Friday, September 10, 2010

Amid A Lot of Snarky Back-Room Talk, Some Deals Got Done

This week’s two biggest biopharma events—the emergence yet again of activist Elan shareholders and the betting on Sanofi-Aventis’ ultimate bid price for Genzyme—are more suitable for discussion around the water cooler than a “Deals of the Week” column.

In both cases, it’s likely a situation of “no deal yet." Elan’s CEO Kelly Martin will have to find a way to work with two different but very unhappy and vocal factions: activist shareholder and CEO of Zoar Invest, Ib Sonderby, who launched the website to promote his proxy fight and nomination of four candidates for the biotech’s board of directors; and two dissident board members, who have threatened to sue Elan for blocking their investigation into a corporate governance issue unspecified in nature.

To soothe both groups, Martin will almost certainly have to do more than issue a 17-page letter defending his leadership and responding to critics’ charges. Elan's decision to report one of the board dissidents, Jack Schuler, to the U.S. SEC for possible insider trading violations won't be the solution. The complaint, made several months ago, came to light only this week as part of a document filed in a court in Ireland.

Meantime, the odds in Vegas—or at least Cambridge, MA—suggest Sanofi will raise its offer in order to put to rest the biopharma deal most resembling a Clash song. In an effort to push Genzyme management to the table, Sanofi CEO Chris Viehbacher met with major shareholders in New York this week, presumably to gain a better sense of the minimum price stakeholders will want to tender their shares.

Sanofi put a hard stop to rumors that it is willing to raise its offer from its original $69-a-share bid, stating loud and clear that only one offer is on the table. Nevertheless, the smart money suggests an offer of around $75-a-share would be tough for Genzyme shareholders—and its CEO Henri Termeer to ignore; true, that’s off from the biotech’s pre-manufacturing crisis high of $84 but a nice premium to the pre-rumorville share price of $50.77 (June 30, 2010 closing price). And, it caps the deal price at $20 billion, the ceiling Viehbacher and his team have set to avoid being mired in a mega-merger.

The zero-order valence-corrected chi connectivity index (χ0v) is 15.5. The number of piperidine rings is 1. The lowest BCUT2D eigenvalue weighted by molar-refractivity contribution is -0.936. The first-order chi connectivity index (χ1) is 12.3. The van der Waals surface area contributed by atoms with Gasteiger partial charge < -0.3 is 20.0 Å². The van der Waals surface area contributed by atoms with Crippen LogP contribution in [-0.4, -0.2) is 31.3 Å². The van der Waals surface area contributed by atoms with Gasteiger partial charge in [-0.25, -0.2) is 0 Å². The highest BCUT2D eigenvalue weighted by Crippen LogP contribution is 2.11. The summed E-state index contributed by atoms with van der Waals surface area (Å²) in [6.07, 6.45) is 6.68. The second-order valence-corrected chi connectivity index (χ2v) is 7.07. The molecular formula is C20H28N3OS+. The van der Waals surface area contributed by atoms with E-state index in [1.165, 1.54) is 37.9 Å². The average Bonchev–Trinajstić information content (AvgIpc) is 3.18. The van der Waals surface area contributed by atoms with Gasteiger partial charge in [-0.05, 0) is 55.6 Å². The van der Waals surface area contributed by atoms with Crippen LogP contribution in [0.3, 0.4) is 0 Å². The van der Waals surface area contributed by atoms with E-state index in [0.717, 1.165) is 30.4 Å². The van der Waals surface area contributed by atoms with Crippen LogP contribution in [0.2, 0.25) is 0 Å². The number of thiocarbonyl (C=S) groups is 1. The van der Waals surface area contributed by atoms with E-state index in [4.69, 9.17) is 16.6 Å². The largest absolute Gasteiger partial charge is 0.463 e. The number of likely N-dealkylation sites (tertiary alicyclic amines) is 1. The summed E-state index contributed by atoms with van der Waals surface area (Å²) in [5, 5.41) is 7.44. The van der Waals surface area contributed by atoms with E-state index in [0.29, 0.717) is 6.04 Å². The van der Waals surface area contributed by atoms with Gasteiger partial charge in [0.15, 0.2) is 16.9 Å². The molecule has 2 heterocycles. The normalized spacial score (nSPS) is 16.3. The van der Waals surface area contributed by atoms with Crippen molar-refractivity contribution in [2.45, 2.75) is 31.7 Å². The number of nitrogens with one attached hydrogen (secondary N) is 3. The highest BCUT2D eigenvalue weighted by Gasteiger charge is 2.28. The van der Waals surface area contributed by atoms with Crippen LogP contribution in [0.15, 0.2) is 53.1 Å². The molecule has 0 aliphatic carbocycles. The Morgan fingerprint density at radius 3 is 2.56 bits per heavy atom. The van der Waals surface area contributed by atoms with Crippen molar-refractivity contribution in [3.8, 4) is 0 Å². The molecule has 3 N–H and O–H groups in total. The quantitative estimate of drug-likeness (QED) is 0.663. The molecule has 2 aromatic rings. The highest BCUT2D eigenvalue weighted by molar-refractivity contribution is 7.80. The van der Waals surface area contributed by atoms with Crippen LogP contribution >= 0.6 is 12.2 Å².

As the “he said, he said” dramas play out, the deal making table proved to be busy, with opportunities in rare diseases once again commanding interest—and significant upfront dollars. Meantime Johnson & Johnson’s discovery deal with Anchor Therapeutics is yet another reminder of how hungry Big Pharma remains for pipeline-filling products, while Bristol-Myers Squibb’s take-out of ZymoGenetics shows how the “try before you buy” mentality can pay out for smaller biotech partners.

Shire/Acceleron: Shire’s agreement with privately held Acceleron represents a renewed commitment to orphan diseases, which have been a crucial driver of the company's growth over the past year. The Irish pharma said it would license Acceleron’s activin receptor type IIB class of molecules, including a Phase II program addressing Duchenne muscular dystrophy, in markets outside the U.S. and Canada. The deal nets Acceleron a $45 million upfront payment, milestone payments on the DMD drug that could add $165 million to the deal value, and sales royalties. In addition, further milestones for other indications or related compounds could bring Acceleron an additional $288 million. Shire has relied on its Human Genetic Therapies division, which addresses rare diseases, to make up for lost revenues following the company’s loss of blockbuster attention deficit/hyperactivity disorder treatment Adderall XR to generic competition in 2009.

Anchor Therapeutics/J&J: Peptide drug platform developer Anchor Therapeutics announced a collaborative agreement with Johnson & Johnson’s Ortho-McNeil-Janssen subsidiary, under which J&J will license a handful of Anchor’s preclinical programs targeting oncology and metabolic diseases for up to $480 million, based on regulatory and development milestones. The J&J unit will deliver an upfront payment of undisclosed size for rights to fewer than 10 peptide drugs that act on G-protein coupled receptors, whose misregulation is linked to a broad spectrum of diseases. The J&J agreement will first target the previously little-explored GPR39 receptor, although some additional targets have yet to be chosen. Anchor recently announced the $10 million first close of a Series B round from insiders Healthcare Ventures, TVM Capital, and the Novartis Option Fund; the proposed $15 million round has been left open for a new investor.